The Parish Clerk (1907) eBook

This eBook from the Gutenberg Project consists of approximately 362 pages of information about The Parish Clerk (1907).




A remarkable feature in the conduct of our modern ecclesiastical services is the disappearance and painless extinction of the old parish clerk who figured so prominently in the old-fashioned ritual dear to the hearts of our forefathers.  The Oxford Movement has much to answer for!  People who have scarcely passed the rubicon of middle life can recall the curious scene which greeted their eyes each Sunday morning when life was young, and perhaps retain a tenderness for old abuses, and, like George Eliot, have a lingering liking for nasal clerks and top-booted clerics, and sigh for the departed shades of vulgar errors.

Then and now—­the contrast is great.  Then the hideous Georgian “three-decker” reared its monstrous form, blocking out the sight of the sanctuary; immense pews like cattle-pens filled the nave.  The woodwork was high and panelled, sometimes richly carved, as at Whalley Church, Lancashire, where some pews have posts at the corners like an old-fashioned four-posted bed.  Sometimes two feet above the top of the woodwork there were brass rods on which slender curtains ran, and were usually drawn during sermon time in order that the attention of the occupants of the pew might not be distracted from devout meditations on the preacher’s discourse—­or was it to woo slumber?  A Berkshire dame rather admired these old-fashioned pews, wherein, as she naively expressed it, “a body might sleep comfortable without all the parish knowin’ on it.”

It was of such pews that Swift wrote in his Baucis and Philemon

     “A bedstead of the antique mode,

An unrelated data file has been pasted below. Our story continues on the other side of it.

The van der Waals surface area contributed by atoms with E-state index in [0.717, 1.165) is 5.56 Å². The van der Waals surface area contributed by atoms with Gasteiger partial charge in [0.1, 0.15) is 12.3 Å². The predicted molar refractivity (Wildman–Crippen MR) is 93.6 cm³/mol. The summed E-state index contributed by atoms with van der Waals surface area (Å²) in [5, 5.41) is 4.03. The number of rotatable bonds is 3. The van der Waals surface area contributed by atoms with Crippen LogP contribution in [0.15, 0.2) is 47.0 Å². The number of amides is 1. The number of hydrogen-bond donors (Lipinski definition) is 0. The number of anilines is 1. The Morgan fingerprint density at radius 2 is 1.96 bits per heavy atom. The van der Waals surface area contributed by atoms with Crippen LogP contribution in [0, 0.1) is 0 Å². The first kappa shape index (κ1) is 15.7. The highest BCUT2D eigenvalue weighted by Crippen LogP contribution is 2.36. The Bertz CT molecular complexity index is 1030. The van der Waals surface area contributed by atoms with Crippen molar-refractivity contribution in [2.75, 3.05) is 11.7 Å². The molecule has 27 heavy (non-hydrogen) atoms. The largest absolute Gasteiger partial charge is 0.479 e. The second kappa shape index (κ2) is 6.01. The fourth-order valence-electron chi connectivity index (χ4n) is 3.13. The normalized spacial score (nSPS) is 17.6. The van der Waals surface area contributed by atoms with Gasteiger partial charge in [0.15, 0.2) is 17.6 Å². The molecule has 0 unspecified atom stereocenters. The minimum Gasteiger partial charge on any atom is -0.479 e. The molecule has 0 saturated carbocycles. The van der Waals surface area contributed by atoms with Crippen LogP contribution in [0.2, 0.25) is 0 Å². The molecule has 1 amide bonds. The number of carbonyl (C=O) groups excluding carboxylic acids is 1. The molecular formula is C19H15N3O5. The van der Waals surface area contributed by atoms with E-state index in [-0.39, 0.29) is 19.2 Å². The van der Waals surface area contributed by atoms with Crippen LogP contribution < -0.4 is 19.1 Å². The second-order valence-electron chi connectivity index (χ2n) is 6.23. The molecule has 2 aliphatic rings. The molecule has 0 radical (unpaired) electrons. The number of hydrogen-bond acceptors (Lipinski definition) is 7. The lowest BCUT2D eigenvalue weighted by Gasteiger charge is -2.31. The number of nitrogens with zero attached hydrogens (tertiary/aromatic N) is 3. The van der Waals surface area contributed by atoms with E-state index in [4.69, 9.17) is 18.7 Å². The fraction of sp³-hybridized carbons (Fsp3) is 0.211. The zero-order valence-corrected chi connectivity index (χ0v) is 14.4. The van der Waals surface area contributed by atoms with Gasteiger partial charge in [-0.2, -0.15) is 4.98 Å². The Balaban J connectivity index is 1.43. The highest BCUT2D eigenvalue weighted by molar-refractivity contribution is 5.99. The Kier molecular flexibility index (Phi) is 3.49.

Compact of timber many a load,
     Such as our ancestors did use
     Was metamorphosed into pews;
     Which still their ancient nature keep
     By lodging folks disposed to sleep.”

The squire’s pew was a wondrous structure, with its own special fire-place, the fire in which the old gentleman used to poke vigorously when the parson was too long in preaching.  It was amply furnished, this squire’s pew, with arm-chairs and comfortable seats and stools and books.  Such a pew all furnished and adorned did a worthy clerk point out to the witty Bishop of Oxford, Bishop Wilberforce, with much pride and satisfaction.  “If there be ought your lordship can mention to mak’ it better, I’m sure Squire will no mind gettin’ on it.”

The bishop, with a merry twinkle in his eye, turned round to the vicar, who was standing near, and maliciously whispered: 

“A card table!”

Such comfortable squires’ pews still exist in some churches, but “restoration” has paid scanty regard to old-fashioned notions and ideas, and the squire and his family usually sit nowadays on benches similar to those used by the rest of the congregation.

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The Parish Clerk (1907) from Project Gutenberg. Public domain.